When the Omicron variant started to spread rapidly globally, as a measure to reduce importation risk, the Government required from December 8, 2021, the presentation by passengers transferring or transiting in Hong Kong of the proof of the pre-departure nucleic acid test when boarding a flight for Hong Kong. However, as the epidemic situation around the world further stabilises, and prevention and control measures have been strengthened at the Hong Kong International Airport (HKIA) to ensure the segregation of travellers transferring or transiting in Hong Kong to lower the risk of transmission of cases into the community, the Government will lift the requirement for passengers transferring or transiting in Hong Kong to present proof of the 48-hour pre-departure nucleic acid test starting from 0.00am on June 1 (Hong Kong Time). The Airport Authority Hong Kong (AAHK) will continue to implement relevant prevention and control measures for transfer or transit passengers waiting for their connecting flights at the HKIA. The Government will continue to implement the stringent quarantine and testing arrangements for inbound persons who will enter the community.
Pre-departure tests for recovered inbound persons previously infected with COVID-19
The presence of viral genome fragments inside the body of some recovered persons who had contracted COVID-19 may still be detectable through PCR-based nucleic acid tests. The Government earlier announced that under normal circumstances, for inbound persons who tested positive by nucleic acid tests with a low viral load during the “test-and-hold” arrangement at the HKIA or compulsory quarantine in DQHs and are recovered persons infected within 90 days, the Department of Health will, having regard to the data of the nucleic acid test results and recovery records, consider whether the persons concerned should not be classified as confirmed cases and be allowed to continue to stay in DQHs for compulsory quarantine instead of being transferred to community isolation facility hotels for compulsory isolation.
As the above situation may also occur to inbound persons when conducting their pre-departure PCR-based nucleic acid tests, the Government will provide an alternative pre-departure testing arrangement to recently recovered persons who were previously infected. Starting from 0.00am on June 1 (Hong Kong Time), for persons travelling to Hong Kong from overseas places or Taiwan that are recovered persons previously infected with COVID-19, they can be exceptionally allowed to board a flight for Hong Kong if they hold the following documentary proof to show that they were infected with the virus 14 to 90 days prior to boarding for Hong Kong and have recovered, and the result of the rapid antigen test (RAT) conducted within 24 hours prior to boarding was negative.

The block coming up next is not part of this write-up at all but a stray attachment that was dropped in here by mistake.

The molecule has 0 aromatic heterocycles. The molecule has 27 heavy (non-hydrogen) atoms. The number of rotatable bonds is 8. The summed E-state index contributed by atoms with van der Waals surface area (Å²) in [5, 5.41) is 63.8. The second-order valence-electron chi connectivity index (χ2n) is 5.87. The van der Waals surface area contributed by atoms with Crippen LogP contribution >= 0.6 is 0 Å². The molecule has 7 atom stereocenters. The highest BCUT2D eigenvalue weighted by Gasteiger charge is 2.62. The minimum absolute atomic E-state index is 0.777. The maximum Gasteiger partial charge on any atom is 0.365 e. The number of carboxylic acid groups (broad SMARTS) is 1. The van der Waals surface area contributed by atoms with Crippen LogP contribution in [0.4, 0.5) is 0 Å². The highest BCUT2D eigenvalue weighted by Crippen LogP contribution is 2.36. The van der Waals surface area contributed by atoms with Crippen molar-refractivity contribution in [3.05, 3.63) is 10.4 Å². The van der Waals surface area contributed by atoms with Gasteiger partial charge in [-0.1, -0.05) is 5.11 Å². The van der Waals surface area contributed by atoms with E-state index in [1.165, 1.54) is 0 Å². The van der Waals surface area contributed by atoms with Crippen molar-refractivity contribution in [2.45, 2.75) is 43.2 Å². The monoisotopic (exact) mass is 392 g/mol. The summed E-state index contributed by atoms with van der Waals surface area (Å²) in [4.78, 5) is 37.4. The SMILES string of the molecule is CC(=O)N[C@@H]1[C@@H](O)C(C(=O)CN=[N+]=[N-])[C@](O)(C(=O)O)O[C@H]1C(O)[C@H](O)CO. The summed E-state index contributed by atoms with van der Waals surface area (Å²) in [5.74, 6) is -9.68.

(1) A certificate issued by a medical practitioner or a recovery record issued by relevant authorities in Chinese or English, showing that the person was infected with COVID-19 14 to 90 days prior to boarding for Hong Kong and has recovered (the personal information contained on the documentary must match that of the relevant inbound person);
(2) A test report in Chinese or English issued by a laboratory or healthcare institution bearing the name of the relevant inbound person matching that in his or her valid travel document to show that:
(i) the relevant inbound person underwent a test for COVID-19, the sample for which was taken from the relevant inbound person within 24 hours before the scheduled time of departure of the specified aircraft;
(ii) the test conducted on the sample was a RAT for COVID-19;
(iii) the relevant inbound person was tested negative for COVID-19; and
(3) If the relevant test report is not in Chinese or English or does not contain all of the above information, a written confirmation in Chinese or English issued by the laboratory or healthcare institution bearing the name of the relevant inbound person matching that in his or her valid travel document and setting out all of the above information. The said written confirmation should be presented together with the test report.
Post-arrival testing arrangements for persons entering Hong Kong